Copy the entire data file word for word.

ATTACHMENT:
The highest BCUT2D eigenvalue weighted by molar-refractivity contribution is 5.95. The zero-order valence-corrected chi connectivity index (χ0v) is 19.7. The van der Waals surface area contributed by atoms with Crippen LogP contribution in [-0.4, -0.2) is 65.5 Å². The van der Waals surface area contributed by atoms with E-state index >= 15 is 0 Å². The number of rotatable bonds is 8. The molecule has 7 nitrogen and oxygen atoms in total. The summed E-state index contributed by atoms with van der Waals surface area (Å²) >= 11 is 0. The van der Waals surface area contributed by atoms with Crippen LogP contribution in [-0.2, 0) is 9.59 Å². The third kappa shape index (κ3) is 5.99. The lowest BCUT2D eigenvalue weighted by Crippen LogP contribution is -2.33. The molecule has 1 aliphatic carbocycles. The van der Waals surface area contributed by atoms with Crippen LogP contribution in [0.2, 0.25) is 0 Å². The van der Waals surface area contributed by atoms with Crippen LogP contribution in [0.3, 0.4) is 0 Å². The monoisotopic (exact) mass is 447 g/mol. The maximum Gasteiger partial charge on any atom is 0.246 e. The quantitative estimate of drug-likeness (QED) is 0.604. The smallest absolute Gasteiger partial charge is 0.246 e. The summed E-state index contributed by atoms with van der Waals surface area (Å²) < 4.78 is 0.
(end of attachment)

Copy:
The highest BCUT2D eigenvalue weighted by molar-refractivity contribution is 5.95. The zero-order valence-corrected chi connectivity index (χ0v) is 19.7. The van der Waals surface area contributed by atoms with Crippen LogP contribution in [-0.4, -0.2) is 65.5 Å². The van der Waals surface area contributed by atoms with E-state index >= 15 is 0 Å². The number of rotatable bonds is 8. The molecule has 7 nitrogen and oxygen atoms in total. The summed E-state index contributed by atoms with van der Waals surface area (Å²) >= 11 is 0. The van der Waals surface area contributed by atoms with Crippen LogP contribution in [-0.2, 0) is 9.59 Å². The third kappa shape index (κ3) is 5.99. The lowest BCUT2D eigenvalue weighted by Crippen LogP contribution is -2.33. The molecule has 1 aliphatic carbocycles. The van der Waals surface area contributed by atoms with Crippen LogP contribution in [0.2, 0.25) is 0 Å². The van der Waals surface area contributed by atoms with Crippen LogP contribution in [0.3, 0.4) is 0 Å². The monoisotopic (exact) mass is 447 g/mol. The maximum Gasteiger partial charge on any atom is 0.246 e. The quantitative estimate of drug-likeness (QED) is 0.604. The smallest absolute Gasteiger partial charge is 0.246 e. The summed E-state index contributed by atoms with van der Waals surface area (Å²) < 4.78 is 0.